And at the end of that year, Modi was sent packing. He took on a key minister in the government. The minister lost the battle, but won the war. Modi had become “too big for his boots”. His wasn’t a mere fall from grace; he was made to run like a common thief. He knew too much and had become too powerful to let go, but too powerful stay. An example of the prisoners’ dilemma was being played out in front of our eyes. Would the BCCI rat on him, thereby risking open disclosure of the organizations’ underbelly? Or would Modi rat on th BCCI, thereby exposing his own shady deals in the friends-and-relatives setup that he himself had orchestrated? In the end, in what was a necessary deviation from what Merrill Flood and Melvin Dresher (the two mathematicians from Rand Corp, who had posed the prisoners’ dilemma as a game-theory problem in 1950) had envisaged, Modi blinked first in the game of brinkmanship. He chickened out and chose to run. Since then, he has been running from land to land.

As knives were sharpened, people who were hitherto Modi’s friends and co-plotters at the BCCI, suddenly appeared to become wiser. They suddenly looked like professors in a laboratory. The brashness was replaced by a denial-led defiance. A few of them even wore glasses and started carrying papers and briefcases with them, hurrying between meetings about the property. One of the members of the governing council — sadly, no more — even admitted to being asleep at the wheel while Modi ran rings around the council. The charismatic leader had run too far ahead and had left behind a mess. These suddenly serious IPL people started glancing at governing council meeting reports, minutes and balance sheets. Admittedly, there was more flurry than activity, more bluster and brawn than benefit and brain. People peddled fast just to stay still.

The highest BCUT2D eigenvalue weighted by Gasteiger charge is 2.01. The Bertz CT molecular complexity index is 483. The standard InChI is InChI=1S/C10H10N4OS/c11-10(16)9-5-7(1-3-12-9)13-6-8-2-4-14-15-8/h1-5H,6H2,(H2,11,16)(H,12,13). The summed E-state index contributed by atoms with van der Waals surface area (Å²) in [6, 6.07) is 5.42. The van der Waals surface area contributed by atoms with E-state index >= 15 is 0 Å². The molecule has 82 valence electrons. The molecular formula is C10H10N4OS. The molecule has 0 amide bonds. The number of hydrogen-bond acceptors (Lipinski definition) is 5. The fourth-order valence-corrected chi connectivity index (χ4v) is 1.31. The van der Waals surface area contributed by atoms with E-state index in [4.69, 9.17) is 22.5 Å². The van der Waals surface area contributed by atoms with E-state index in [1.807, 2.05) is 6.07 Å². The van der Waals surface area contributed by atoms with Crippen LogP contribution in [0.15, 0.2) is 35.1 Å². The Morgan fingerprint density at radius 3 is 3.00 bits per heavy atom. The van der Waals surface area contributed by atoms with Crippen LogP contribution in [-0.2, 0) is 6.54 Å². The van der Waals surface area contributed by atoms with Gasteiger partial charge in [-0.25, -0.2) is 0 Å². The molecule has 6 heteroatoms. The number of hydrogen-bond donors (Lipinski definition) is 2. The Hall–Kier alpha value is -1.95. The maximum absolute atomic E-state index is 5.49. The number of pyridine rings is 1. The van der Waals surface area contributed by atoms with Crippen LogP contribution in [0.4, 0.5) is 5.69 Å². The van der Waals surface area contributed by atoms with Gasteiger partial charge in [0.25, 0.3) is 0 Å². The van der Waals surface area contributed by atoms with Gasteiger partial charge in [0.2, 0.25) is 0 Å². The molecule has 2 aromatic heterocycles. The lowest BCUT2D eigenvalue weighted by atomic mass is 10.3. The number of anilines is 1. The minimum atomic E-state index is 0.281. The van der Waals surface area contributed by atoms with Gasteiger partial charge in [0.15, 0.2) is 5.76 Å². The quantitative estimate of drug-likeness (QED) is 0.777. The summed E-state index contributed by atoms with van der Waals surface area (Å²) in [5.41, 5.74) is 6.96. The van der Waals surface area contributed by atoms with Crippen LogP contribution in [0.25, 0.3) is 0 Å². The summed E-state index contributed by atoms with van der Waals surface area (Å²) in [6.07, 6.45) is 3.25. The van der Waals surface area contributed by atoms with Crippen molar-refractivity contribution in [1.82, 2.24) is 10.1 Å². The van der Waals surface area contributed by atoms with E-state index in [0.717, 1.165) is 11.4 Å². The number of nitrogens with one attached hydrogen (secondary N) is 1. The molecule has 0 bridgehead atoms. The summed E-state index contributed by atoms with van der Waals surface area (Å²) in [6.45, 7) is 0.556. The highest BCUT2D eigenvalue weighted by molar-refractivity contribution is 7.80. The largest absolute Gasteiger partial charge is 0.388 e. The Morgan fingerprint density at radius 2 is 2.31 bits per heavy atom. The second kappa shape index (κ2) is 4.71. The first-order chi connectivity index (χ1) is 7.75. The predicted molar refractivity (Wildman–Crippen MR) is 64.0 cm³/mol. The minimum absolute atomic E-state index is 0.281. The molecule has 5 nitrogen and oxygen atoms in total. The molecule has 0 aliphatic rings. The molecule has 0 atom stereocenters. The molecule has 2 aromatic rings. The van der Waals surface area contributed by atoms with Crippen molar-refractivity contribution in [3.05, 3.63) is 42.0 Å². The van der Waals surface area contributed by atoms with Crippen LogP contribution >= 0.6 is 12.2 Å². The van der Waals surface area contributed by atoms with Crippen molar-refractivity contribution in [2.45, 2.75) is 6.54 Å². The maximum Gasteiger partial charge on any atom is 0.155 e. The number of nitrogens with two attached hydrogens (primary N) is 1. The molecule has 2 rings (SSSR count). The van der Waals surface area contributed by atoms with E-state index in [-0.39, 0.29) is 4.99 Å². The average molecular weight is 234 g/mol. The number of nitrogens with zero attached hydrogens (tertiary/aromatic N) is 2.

Questions were asked, but mainly of Modi’s remaining interests and vestiges. Efforts were made to slowly dismantle these remains.

The very ambiguous elements that provided the firmament its inordinate ability and flexibility to grow at a phenomenal pace were used to weed out Modi’s remnants.

And then, when it appeared the show was once again on the road, the wheels started to fall off again. One IPL team that had started badly remained inadequate; it collapsed. Two other IPL teams were taken to court by the BCCI. Another IPL team stormed out of a player auction process in protest; it threatened to take the BCCI to court because it played less matches than it thought it would. One IPL chairman went. Another was wheeled in; a politician. Wings were clipped. But it pays to have powerful people in cricket who are also in politics.